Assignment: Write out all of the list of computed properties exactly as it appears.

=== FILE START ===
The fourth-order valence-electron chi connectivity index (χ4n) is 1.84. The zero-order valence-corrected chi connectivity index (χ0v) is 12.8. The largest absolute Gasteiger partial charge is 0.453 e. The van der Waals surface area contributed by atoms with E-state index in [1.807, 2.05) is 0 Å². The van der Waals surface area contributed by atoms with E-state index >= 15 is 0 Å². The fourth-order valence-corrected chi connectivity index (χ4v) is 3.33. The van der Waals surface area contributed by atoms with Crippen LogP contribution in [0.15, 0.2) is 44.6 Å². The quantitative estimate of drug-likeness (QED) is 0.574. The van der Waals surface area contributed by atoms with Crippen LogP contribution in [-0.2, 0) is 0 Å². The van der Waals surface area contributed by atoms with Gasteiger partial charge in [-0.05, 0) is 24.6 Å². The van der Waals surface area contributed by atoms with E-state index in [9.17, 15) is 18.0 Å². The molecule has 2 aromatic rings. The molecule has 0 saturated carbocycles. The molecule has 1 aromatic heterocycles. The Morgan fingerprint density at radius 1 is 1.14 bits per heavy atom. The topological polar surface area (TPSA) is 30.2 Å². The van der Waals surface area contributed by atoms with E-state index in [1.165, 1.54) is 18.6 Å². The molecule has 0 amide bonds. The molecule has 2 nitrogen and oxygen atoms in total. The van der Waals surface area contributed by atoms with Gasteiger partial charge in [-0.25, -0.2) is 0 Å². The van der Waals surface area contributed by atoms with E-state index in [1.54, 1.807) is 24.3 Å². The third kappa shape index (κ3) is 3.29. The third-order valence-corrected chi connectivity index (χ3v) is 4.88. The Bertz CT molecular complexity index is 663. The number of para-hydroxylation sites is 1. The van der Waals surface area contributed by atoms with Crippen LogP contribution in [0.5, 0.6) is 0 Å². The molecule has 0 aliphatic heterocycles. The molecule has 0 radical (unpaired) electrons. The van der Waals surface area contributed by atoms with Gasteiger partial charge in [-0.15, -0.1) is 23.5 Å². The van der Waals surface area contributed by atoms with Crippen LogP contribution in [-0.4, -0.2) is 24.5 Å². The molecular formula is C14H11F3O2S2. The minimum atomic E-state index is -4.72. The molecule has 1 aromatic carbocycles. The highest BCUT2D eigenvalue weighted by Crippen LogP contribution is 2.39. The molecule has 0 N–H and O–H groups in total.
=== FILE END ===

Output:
The fourth-order valence-electron chi connectivity index (χ4n) is 1.84. The zero-order valence-corrected chi connectivity index (χ0v) is 12.8. The largest absolute Gasteiger partial charge is 0.453 e. The van der Waals surface area contributed by atoms with E-state index in [1.807, 2.05) is 0 Å². The van der Waals surface area contributed by atoms with E-state index >= 15 is 0 Å². The fourth-order valence-corrected chi connectivity index (χ4v) is 3.33. The van der Waals surface area contributed by atoms with Crippen LogP contribution in [0.15, 0.2) is 44.6 Å². The quantitative estimate of drug-likeness (QED) is 0.574. The van der Waals surface area contributed by atoms with Crippen LogP contribution in [-0.2, 0) is 0 Å². The van der Waals surface area contributed by atoms with Gasteiger partial charge in [-0.05, 0) is 24.6 Å². The van der Waals surface area contributed by atoms with E-state index in [9.17, 15) is 18.0 Å². The molecule has 2 aromatic rings. The molecule has 0 saturated carbocycles. The molecule has 1 aromatic heterocycles. The Morgan fingerprint density at radius 1 is 1.14 bits per heavy atom. The topological polar surface area (TPSA) is 30.2 Å². The van der Waals surface area contributed by atoms with E-state index in [1.165, 1.54) is 18.6 Å². The molecule has 0 amide bonds. The molecule has 2 nitrogen and oxygen atoms in total. The van der Waals surface area contributed by atoms with Gasteiger partial charge in [-0.25, -0.2) is 0 Å². The van der Waals surface area contributed by atoms with E-state index in [1.54, 1.807) is 24.3 Å². The third kappa shape index (κ3) is 3.29. The third-order valence-corrected chi connectivity index (χ3v) is 4.88. The Bertz CT molecular complexity index is 663. The number of para-hydroxylation sites is 1. The van der Waals surface area contributed by atoms with Crippen LogP contribution in [0.5, 0.6) is 0 Å². The molecule has 0 aliphatic heterocycles. The molecule has 0 radical (unpaired) electrons. The van der Waals surface area contributed by atoms with Gasteiger partial charge in [-0.15, -0.1) is 23.5 Å². The van der Waals surface area contributed by atoms with Crippen LogP contribution in [-0.4, -0.2) is 24.5 Å². The molecular formula is C14H11F3O2S2. The minimum atomic E-state index is -4.72. The molecule has 1 aromatic carbocycles. The highest BCUT2D eigenvalue weighted by Crippen LogP contribution is 2.39. The molecule has 0 N–H and O–H groups in total.